Barclays Plc’s operating unit faces a new criminal charge in relation to the lender’s controversial 12 billion-pound ($16.6 billion) fundraising at the height of the financial crisis a decade ago.
The accusation of "unlawful financial assistance" against Barclays Bank relates to a $3 billion loan Barclays secured for Qatar in November 2008, the lender said in a statement Monday. The Serious Fraud Office had already filed conspiracy to commit fraud and unlawful financial assistance charges against the holding company and four former executives, including ex-Chief Executive Officer John Varley, in June and a trial is scheduled for early 2019.
Any charges sustained against the operating unit could hurt the lender’s ability to do business globally. Regulatory approvals and banking licenses are usually tied to banks’ operating units.
Both the main company and Barclays Bank intend to contest the charges, according to the statement. “Barclays does not expect there to be an impact on its ability to serve its customers and clients as a consequence of the charge having been brought,” it said.
Barclays’ shares erased an earlier 1.8 percent climb to trade 0.2 percent higher at 10:33 a.m. in London. The stock dropped 9 percent last year -- the most of any large European lender -- after three-consecutive quarters of disappointing trading revenue cast doubt on managers’ ability to revive earnings at the investment bank.
The new charge adds to years of negative publicity for Britain’s most storied bank. It has paid well over a billion pounds in fines to settle charges that it manipulated foreign-exchange markets and rigged the Libor interest-rate setting mechanism. The Financial Conduct Authority is currently investigating current CEO Jes Staley’s attempt to discover the identity of a whistleblower.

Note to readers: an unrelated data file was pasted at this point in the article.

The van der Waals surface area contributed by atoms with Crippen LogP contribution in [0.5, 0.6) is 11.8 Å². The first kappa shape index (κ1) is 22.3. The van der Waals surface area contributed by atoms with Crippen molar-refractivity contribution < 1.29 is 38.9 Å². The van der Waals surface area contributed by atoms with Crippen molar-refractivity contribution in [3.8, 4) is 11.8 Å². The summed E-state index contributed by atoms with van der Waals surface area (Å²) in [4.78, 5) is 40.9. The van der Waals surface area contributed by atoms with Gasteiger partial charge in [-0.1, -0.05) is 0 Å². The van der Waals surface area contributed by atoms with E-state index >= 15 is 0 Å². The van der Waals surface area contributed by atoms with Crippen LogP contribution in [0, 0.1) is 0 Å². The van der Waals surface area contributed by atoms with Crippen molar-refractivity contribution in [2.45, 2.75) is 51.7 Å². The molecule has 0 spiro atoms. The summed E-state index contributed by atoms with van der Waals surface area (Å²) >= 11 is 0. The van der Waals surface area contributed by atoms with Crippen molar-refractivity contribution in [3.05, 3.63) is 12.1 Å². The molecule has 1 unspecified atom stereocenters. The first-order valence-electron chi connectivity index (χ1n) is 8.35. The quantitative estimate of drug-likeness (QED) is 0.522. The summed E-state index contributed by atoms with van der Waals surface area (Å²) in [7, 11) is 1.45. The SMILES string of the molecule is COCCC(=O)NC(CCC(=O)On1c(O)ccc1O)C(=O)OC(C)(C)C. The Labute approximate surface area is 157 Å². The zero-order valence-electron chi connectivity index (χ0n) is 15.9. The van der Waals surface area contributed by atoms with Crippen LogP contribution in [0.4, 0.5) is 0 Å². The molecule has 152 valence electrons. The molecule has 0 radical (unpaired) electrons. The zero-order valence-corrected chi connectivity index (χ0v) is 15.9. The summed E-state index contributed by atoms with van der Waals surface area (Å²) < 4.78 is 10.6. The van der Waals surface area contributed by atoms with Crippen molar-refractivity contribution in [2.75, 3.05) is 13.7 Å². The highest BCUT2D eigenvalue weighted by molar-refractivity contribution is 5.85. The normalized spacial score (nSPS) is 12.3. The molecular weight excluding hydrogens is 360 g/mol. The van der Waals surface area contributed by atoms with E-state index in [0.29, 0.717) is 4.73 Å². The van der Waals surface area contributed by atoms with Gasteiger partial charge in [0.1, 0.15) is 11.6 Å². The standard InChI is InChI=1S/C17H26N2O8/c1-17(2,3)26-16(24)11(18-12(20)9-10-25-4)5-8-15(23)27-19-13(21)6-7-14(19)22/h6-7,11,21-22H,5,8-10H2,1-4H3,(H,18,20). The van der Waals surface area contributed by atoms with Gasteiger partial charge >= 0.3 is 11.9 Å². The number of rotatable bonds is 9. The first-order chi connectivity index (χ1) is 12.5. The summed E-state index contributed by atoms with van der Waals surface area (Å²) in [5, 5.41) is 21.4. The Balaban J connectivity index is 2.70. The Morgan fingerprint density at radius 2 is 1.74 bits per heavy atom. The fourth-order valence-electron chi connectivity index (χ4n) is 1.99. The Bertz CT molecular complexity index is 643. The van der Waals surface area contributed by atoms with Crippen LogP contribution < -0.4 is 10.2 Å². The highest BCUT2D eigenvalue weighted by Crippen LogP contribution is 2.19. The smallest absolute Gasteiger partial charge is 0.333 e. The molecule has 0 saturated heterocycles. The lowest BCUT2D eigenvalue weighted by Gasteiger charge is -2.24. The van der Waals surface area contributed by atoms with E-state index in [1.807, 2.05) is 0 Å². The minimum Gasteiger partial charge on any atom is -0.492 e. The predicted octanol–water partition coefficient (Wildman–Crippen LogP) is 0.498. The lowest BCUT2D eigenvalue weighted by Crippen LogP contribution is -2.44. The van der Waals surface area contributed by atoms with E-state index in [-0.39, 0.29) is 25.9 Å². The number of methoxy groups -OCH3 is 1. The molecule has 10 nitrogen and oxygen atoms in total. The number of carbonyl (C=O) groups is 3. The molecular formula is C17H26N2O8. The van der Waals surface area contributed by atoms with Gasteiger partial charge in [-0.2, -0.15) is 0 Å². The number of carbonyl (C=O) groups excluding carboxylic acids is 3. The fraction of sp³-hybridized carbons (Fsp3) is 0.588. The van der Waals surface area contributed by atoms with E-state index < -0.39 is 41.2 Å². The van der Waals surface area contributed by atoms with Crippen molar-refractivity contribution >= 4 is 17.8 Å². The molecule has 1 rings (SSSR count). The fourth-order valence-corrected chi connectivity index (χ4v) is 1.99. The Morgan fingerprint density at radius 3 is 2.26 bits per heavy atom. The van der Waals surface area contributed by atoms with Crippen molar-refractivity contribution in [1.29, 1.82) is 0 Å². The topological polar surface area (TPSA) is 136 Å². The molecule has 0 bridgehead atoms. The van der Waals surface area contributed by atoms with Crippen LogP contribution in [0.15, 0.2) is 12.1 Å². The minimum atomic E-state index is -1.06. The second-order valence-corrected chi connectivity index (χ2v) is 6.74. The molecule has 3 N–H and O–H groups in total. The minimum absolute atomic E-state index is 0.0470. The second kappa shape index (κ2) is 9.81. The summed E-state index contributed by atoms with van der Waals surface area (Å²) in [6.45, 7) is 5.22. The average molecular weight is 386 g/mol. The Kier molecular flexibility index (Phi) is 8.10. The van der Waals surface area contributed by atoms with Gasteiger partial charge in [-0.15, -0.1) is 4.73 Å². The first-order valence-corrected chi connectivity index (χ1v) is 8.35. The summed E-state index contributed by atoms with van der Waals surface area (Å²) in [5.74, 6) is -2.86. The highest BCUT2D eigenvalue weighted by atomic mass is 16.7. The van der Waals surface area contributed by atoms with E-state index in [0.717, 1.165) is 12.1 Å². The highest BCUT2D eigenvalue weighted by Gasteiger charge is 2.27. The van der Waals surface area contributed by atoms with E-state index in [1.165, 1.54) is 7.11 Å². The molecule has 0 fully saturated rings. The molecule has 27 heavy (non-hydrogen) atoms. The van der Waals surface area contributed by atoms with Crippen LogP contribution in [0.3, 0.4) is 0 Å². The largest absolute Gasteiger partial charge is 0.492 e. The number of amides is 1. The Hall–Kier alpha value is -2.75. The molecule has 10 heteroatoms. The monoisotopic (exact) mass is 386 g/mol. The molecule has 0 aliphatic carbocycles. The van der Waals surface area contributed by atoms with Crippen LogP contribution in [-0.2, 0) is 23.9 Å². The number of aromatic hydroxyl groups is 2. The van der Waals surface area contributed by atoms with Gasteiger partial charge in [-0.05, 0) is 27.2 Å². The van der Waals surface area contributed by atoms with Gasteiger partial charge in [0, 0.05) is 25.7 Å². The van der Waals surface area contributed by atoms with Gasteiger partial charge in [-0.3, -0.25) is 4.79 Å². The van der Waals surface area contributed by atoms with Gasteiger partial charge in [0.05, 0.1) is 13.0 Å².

“It is negative that the group hasn’t been able to settle a number of outstanding litigation issues" that remain "an unhelpful distraction to management," Richard Smith and Edward Firth, analysts at Keefe, Bruyette & Woods said in a report after the charges were disclosed. They rate the stock underperform.
The SFO case relates 322 million pounds in fees Barclays paid to the Qatar Investment Authority and a $3 billion loan facility it made available to the nation as part of side deals related to the 2088 fundraising. The deal allowed Barclays to avoid a state bailout when the industry crashed.
The SFO opened an investigation into the Qatar deal in 2012. About a dozen senior executives were interviewed across the five-year-probe, including another former CEO Bob Diamond.
The deal involved Qatar Holding LLC, a subsidiary of the country’s QIA sovereign wealth fund, and Challenger Universal Ltd., an investment vehicle of Qatar’s then prime minister.
The fundraising is also being reviewed by the Financial Conduct Authority, which re-opened its probe earlier last year after additional documents came to light. The regulator had previously fined the bank 50 million pounds in relation to how it disclosed the fees to the Qataris. The bank said previously it is challenging the fine, which has been stayed until after the criminal proceedings are resolved.
The charges also come as the SFO faces a transition with the departure of Director David Green in April without a successor having been selected.
“Under David Green’s tenure as director, the SFO has been busy taking on a number of high-profile investigations, and the decision to charge Barclays Bank now may be an indication of an intention to grapple with charging decisions in those matters ahead of his departure in a couple of months,” Ross Dixon, a lawyer with Hickman & Rose in London, said by email.
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